1. Stow away valuables. This includes everything from mail left on your kitchen counter (which may contain personal information and bank statements) to such items as jewelry, artwork, cellphones, and gaming systems. Real estate agents can’t protect valuables and likely won’t be following prospective buyers all around the house, especially during a busy open house. You should walk through your house before a showing or open house to make sure everything of value is out of sight.
2. Remove or lock up prescription medications prior to showings. Similar to removing valuables prior to a showing or open house, prescription drugs are another key item to protect.
3. Remove family photos for your safety. Many real estate agents advise sellers to remove family photos as part of the staging process, but removing photos can also help protect your family’s privacy.
4. Make your house safe for buyers and agents. Turn on the lights prior to showings — whether it’s daytime or evening — so that agents and buyers can move safely through the home. It’s important to remove obvious weapons (like guns) before showings, but also not-so-obvious weapons. For example, many homeowners may have a block of knives on their kitchen counter which should be removed for everyone’s safety.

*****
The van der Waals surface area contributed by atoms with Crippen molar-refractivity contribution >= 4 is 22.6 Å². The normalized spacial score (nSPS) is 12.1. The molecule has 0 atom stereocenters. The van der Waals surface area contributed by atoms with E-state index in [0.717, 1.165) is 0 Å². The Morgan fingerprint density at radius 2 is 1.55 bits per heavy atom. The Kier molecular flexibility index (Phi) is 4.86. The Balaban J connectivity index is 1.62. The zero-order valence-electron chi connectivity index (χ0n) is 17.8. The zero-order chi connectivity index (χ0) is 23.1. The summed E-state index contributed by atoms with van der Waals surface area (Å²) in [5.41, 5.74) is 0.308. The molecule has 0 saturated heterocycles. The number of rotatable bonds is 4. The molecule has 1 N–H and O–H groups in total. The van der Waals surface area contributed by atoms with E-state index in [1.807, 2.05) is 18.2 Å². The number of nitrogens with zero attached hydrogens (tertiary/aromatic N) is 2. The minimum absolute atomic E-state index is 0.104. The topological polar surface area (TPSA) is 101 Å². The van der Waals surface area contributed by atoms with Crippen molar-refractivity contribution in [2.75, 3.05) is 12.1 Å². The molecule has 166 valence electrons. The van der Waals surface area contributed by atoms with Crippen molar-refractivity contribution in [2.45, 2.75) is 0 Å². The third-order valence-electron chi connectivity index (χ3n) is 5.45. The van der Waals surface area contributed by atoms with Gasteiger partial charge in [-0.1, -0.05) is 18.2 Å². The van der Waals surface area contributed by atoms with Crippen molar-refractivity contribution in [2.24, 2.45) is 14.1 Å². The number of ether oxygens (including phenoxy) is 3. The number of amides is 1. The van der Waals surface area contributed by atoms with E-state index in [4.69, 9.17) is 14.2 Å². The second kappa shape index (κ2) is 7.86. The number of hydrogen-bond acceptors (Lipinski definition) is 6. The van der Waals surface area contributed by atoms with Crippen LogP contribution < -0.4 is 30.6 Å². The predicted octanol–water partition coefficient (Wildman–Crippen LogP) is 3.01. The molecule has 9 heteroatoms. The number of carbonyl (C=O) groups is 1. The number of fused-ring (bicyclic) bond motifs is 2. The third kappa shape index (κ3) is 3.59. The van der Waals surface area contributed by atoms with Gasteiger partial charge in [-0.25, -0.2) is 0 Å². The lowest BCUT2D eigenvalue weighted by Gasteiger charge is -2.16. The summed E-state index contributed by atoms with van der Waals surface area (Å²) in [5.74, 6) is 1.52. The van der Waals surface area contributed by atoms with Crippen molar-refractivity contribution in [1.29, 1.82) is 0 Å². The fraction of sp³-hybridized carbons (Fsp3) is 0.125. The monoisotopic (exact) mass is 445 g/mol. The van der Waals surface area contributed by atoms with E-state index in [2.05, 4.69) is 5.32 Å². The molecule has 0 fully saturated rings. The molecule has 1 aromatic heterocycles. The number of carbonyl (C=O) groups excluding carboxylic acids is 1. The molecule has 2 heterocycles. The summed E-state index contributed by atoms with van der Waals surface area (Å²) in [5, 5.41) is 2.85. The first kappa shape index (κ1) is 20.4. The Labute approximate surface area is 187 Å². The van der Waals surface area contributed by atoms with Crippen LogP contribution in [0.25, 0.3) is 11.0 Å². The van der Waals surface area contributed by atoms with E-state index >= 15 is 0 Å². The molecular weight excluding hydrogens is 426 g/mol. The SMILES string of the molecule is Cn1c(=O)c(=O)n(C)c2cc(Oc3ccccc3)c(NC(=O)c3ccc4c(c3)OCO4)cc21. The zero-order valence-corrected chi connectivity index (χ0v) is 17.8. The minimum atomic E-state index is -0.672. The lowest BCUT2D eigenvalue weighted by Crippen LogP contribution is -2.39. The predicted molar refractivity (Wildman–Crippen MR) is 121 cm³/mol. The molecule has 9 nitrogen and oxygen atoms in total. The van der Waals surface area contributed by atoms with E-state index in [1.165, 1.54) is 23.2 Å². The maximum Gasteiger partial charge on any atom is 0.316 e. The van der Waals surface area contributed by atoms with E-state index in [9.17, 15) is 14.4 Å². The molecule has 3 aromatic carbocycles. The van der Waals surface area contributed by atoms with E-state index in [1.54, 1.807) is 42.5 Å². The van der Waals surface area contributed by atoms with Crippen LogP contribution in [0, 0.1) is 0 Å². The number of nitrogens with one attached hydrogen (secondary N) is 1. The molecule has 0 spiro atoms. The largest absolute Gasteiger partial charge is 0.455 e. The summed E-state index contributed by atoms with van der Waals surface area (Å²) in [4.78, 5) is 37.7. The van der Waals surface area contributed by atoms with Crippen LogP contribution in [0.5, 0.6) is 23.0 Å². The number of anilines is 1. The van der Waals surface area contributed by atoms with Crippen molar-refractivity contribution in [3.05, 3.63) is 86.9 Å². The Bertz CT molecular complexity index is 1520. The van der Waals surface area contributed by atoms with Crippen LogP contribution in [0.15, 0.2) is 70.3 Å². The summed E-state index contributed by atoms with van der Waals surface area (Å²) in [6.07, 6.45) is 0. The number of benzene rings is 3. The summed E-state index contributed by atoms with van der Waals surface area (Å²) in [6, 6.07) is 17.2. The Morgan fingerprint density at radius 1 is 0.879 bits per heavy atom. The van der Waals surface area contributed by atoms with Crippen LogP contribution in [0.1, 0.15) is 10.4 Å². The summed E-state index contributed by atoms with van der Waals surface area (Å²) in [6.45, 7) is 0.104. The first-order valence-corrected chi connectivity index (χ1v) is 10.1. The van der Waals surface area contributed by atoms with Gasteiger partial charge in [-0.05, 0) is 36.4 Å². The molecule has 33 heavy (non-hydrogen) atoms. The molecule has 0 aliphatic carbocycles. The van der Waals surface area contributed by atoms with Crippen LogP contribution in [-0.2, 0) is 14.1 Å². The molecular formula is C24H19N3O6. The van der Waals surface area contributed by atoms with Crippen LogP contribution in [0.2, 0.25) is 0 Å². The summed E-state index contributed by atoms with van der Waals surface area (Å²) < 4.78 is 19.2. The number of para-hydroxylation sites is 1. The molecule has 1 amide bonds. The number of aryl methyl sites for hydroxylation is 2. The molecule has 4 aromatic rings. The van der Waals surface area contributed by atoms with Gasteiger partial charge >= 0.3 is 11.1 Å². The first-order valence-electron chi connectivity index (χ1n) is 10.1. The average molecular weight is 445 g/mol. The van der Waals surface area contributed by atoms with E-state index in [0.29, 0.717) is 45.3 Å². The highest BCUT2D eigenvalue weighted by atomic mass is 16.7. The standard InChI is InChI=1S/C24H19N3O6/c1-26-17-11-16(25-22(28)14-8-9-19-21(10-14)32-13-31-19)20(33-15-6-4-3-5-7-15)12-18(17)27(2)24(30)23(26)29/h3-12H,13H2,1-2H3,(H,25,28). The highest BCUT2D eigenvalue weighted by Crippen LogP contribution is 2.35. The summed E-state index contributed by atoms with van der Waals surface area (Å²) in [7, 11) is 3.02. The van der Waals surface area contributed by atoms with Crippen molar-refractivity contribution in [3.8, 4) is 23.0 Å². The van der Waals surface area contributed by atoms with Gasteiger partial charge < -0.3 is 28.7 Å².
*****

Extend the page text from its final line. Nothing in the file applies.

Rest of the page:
5. Keep the house locked and consider extra security systems. Doors need to be kept locked at all times. Consider adding deadbolt locks, securing sliding glass doors with bars and extra locks, installing motion-sensor lights for outdoor areas, and check that all windows are locked securely. Look into installing a wireless security system, maybe one that alerts you if motion is detected.
6. Beware of unexpected visitors. When your house is for sale, should you get unexpected visitors at your front door and you weren’t expecting any showings, don’t let them in. This is not the proper procedure for showings. Only real estate professionals who have made an appointment and use the lockbox should gain access to your home.